3. Milling acid dyes: Medium to high wet fastness. Some milling dyes have poor light fastness in pale shades. Generally, not combinable. Used as selfshades only.

4. Metal complex acid dyes: More recent chemistry combined transition metals with dye precursors to produce metal complex acid dyes with the highest light fastness and wet fastness. These dyes are also very economical. They produce, however, duller shades.

Acid dyes are classified according to acidic power:

1. Neutral acid dyes: These are supra milling or fast acid dyes, having medium to good wet fastness properties, some of the dyes have poor light fastness in pale shades. Many of the dyes are used as self-shades only. These are applied to the fiber in a weakly acid or neutral pH.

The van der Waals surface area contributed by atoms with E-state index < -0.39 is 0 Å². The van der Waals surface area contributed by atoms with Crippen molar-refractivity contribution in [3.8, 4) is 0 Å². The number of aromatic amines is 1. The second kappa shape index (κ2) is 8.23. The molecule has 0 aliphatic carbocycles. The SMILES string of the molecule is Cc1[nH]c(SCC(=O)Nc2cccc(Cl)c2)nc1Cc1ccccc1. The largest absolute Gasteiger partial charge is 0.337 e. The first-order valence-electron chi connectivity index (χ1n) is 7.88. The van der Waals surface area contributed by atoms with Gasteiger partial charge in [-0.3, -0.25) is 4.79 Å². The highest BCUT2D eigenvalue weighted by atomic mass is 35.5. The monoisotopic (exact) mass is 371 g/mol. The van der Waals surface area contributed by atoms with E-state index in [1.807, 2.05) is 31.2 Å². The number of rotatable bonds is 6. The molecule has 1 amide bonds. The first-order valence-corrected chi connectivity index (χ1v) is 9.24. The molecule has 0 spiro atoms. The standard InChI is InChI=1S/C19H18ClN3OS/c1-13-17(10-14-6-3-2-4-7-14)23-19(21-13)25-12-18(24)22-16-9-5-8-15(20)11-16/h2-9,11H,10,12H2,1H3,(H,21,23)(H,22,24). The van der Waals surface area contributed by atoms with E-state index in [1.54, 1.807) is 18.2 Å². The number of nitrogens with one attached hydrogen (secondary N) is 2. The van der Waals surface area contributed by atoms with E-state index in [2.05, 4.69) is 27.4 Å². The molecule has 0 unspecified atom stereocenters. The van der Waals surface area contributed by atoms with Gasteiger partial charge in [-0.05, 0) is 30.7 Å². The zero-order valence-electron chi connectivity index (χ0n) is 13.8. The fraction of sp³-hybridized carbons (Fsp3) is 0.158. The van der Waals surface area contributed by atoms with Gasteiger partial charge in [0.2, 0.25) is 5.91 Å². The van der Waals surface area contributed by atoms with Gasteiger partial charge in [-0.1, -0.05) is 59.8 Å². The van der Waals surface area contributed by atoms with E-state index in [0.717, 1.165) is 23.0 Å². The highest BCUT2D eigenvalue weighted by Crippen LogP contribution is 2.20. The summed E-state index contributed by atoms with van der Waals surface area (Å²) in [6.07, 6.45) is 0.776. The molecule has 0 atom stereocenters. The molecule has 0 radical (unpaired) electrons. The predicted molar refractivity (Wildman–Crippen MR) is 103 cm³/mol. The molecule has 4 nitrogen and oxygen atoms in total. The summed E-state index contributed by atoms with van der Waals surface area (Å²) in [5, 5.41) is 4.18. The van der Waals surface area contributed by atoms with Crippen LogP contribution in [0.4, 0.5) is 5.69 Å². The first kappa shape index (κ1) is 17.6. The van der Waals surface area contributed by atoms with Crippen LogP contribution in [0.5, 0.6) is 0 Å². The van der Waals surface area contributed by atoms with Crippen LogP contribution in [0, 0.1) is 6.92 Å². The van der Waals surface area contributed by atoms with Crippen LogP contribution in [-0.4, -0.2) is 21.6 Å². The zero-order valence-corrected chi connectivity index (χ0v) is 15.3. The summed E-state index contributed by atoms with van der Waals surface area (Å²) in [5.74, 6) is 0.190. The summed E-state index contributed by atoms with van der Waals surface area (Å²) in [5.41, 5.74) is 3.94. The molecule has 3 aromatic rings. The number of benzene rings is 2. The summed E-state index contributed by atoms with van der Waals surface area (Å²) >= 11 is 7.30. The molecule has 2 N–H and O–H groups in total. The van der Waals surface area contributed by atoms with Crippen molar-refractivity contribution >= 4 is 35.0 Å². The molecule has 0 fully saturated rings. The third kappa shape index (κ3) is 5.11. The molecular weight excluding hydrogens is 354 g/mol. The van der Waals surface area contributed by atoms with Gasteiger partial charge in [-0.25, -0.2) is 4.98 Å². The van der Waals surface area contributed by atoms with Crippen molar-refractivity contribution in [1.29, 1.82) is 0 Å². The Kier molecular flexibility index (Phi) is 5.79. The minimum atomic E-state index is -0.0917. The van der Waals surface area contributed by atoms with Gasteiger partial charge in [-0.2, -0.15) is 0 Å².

2. Weak acid dyes: These dyes belongs to the milling class of dyes. These dyes have good fastness properties but light fastness is moderate to poor.

3. Strong acid dyes: These dyes are applied in a strongly acidic medium and also called leveling dyes; however, there wet fastness properties are a limitation. These dyes are very good to produce the combination shades.

Stripping Process of Acid Dyes:
Stripping becomes necessary when uneven dyeing occurs. It is a critical procedure and it is required to match the shade of the dyed fabric with the buyer’s requirement. Stripping process of acid dyes are given below: